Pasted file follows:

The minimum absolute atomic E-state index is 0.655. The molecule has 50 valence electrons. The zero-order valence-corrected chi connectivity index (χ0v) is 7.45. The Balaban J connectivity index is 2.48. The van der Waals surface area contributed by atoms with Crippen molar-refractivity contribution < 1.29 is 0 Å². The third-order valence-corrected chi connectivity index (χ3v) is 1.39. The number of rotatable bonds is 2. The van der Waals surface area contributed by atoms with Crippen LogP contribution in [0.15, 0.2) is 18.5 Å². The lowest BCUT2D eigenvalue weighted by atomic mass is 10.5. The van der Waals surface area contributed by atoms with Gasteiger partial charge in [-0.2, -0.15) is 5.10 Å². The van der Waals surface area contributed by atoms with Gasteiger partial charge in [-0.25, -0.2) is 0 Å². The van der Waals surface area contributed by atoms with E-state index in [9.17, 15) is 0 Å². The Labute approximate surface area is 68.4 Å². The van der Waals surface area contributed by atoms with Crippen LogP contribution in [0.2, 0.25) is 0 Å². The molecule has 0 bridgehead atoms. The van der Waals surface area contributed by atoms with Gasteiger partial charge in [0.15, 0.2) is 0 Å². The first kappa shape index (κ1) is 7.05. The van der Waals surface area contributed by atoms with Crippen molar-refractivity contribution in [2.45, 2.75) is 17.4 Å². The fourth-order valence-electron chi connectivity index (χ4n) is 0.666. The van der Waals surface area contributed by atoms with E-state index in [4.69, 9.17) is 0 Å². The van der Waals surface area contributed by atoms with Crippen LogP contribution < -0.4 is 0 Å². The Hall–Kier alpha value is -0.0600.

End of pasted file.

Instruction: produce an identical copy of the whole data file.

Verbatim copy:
The minimum absolute atomic E-state index is 0.655. The molecule has 50 valence electrons. The zero-order valence-corrected chi connectivity index (χ0v) is 7.45. The Balaban J connectivity index is 2.48. The van der Waals surface area contributed by atoms with Crippen molar-refractivity contribution < 1.29 is 0 Å². The third-order valence-corrected chi connectivity index (χ3v) is 1.39. The number of rotatable bonds is 2. The van der Waals surface area contributed by atoms with Crippen LogP contribution in [0.15, 0.2) is 18.5 Å². The lowest BCUT2D eigenvalue weighted by atomic mass is 10.5. The van der Waals surface area contributed by atoms with Gasteiger partial charge in [-0.2, -0.15) is 5.10 Å². The van der Waals surface area contributed by atoms with Gasteiger partial charge in [-0.25, -0.2) is 0 Å². The van der Waals surface area contributed by atoms with E-state index in [9.17, 15) is 0 Å². The Labute approximate surface area is 68.4 Å². The van der Waals surface area contributed by atoms with Crippen LogP contribution in [0.2, 0.25) is 0 Å². The molecule has 0 bridgehead atoms. The van der Waals surface area contributed by atoms with Gasteiger partial charge in [0.15, 0.2) is 0 Å². The first kappa shape index (κ1) is 7.05. The van der Waals surface area contributed by atoms with Crippen molar-refractivity contribution in [2.45, 2.75) is 17.4 Å². The fourth-order valence-electron chi connectivity index (χ4n) is 0.666. The van der Waals surface area contributed by atoms with E-state index in [4.69, 9.17) is 0 Å². The van der Waals surface area contributed by atoms with Crippen LogP contribution < -0.4 is 0 Å². The Hall–Kier alpha value is -0.0600.